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No return for appellant in Boomerang appeal

The Court of First Instance today posted its decision in Case T‑420/03, El Corte Inglés, SA, v Office for Harmonisation in the Internal Market, José Matías Abril Sánchez and Pedro Ricote Saugar. This was a Community trade mark opposition, in which the applicants sought to register the Boomerang TV figurative mark, above, for (eventually, after their application was narrowed) "cinema and recording studios, rent of videos, concourse (scattering), installation of television and radiophones, production of films" in Class 41.

El Corte Inglés opposed, citing a raft of earlier Spanish, UK, Community and well known Paris Convention figurative Boomerang marks which included the word 'boomerang', two of which are reproduced here. The range of goods and services for which the earlier marks were registered included telecommunications services in Class 38, education and entertainment services in Class 41, installations for lighting, heating, steam generating, cooking, refrigerating, drying, ventilating, water supply and sanitary purposes’ in Class 11, hand tools and instruments; cutlery, forks and spoons; side arms; safety razors in Class 8, as well as various items of clothing. El Corte Inglés alleged, among other things, a likelihood of confusion under Art.8(1)(b) of Council Regulation 40/94 on the Community trade mark.

The Opposition Division and the Board of Appeal both rejected the opposition on the basis (among other things) that there was no identity or similarity between the services for which registration of Boomerang TV was sought and the various goods and services for which El Corte Inglés held registrations of its own Boomerang marks. The Court of First Instance agreed, adding:

"99 ... the descriptions of the goods and services at issue ... show that the goods covered by the earlier rights differ by their nature, their intended purpose and their method of use from the services in respect of which registration of the mark BoomerangTV has been applied for. In addition, those goods and those services are not in any way in competition with each other or complementary .... Consequently, the Board of Appeal acted correctly in law in concluding that the conflicting goods and services were not similar and, therefore, that there was no likelihood of confusion.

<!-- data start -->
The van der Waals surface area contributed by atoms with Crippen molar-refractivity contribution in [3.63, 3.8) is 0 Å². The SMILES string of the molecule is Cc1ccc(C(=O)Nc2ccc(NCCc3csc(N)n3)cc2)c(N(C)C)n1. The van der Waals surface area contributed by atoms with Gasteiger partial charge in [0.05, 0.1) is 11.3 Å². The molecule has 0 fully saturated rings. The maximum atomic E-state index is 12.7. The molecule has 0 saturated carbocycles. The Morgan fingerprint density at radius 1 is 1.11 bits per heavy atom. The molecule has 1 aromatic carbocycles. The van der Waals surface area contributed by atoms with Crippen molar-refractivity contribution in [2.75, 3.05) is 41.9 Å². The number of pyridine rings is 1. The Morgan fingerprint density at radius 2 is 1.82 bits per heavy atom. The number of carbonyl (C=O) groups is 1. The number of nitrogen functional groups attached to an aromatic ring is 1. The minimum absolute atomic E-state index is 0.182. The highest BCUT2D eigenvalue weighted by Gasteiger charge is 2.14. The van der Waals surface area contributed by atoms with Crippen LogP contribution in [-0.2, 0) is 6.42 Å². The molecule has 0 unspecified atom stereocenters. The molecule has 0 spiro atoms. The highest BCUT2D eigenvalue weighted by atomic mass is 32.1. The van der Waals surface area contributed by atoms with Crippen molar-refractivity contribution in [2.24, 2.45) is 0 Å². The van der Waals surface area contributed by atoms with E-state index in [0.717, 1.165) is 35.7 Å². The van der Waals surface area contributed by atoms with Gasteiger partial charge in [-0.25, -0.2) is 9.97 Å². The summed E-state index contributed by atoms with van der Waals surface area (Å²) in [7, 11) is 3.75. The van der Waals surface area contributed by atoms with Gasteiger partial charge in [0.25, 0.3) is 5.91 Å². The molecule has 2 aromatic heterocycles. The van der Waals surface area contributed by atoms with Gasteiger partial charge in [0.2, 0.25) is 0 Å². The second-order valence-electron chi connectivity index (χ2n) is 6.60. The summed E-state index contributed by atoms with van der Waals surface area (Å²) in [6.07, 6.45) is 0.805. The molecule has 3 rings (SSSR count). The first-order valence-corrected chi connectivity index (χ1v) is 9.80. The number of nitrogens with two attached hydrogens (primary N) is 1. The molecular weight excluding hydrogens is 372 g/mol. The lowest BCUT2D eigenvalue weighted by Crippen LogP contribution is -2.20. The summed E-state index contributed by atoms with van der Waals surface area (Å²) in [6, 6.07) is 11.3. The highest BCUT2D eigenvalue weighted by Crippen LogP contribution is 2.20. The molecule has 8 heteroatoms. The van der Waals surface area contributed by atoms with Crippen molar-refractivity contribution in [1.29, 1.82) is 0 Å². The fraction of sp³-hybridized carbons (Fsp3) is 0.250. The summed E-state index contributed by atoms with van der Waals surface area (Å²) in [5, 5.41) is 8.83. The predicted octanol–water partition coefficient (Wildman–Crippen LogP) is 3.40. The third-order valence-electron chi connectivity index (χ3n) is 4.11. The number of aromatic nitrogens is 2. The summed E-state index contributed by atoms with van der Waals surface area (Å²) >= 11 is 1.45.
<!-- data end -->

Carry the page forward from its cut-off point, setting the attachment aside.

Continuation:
100 The fact that some of the goods covered by the earlier rights might be – which is not to concede that they are – used for the purposes of promoting the services in respect of which registration of the trade mark BoomerangTV has been applied for, or that the sports sector, under which several earlier rights might fall, might be linked to that of television productions, in which the trade mark applied for falls, cannot undermine that finding".
In its decision the Court also considered whether the opposition might succeed under the marks-with-a-reputation provision of Art.8(5), concluding that it did not:
"[El Corte Inglés] has not provided any information relating to the intensity, geographical extent and duration of the use of its earlier rights, and the size of the investment made by the undertaking to promote them, or any other evidence demonstrating that its earlier rights are known by a significant part of their relevant public".
Readers of this case will note how much of the court's time is taken up with dealing with procedural issues. Deficiencies in terms of the furnishing of evidence, the provision of translations etc can be avoided where the client and his attorneys are able to cooperate fully at the earliest opportunity in providing information and documents which the Office, and ultimately the Court, will need to see.

Posted by: Blog Administrator @ 10.26
Tags: Community trade mark opposition,
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MARQUES does not guarantee the accuracy of the information in this blog. The views are those of the individual contributors and do not necessarily reflect those of MARQUES. Seek professional advice before action on any information included here.

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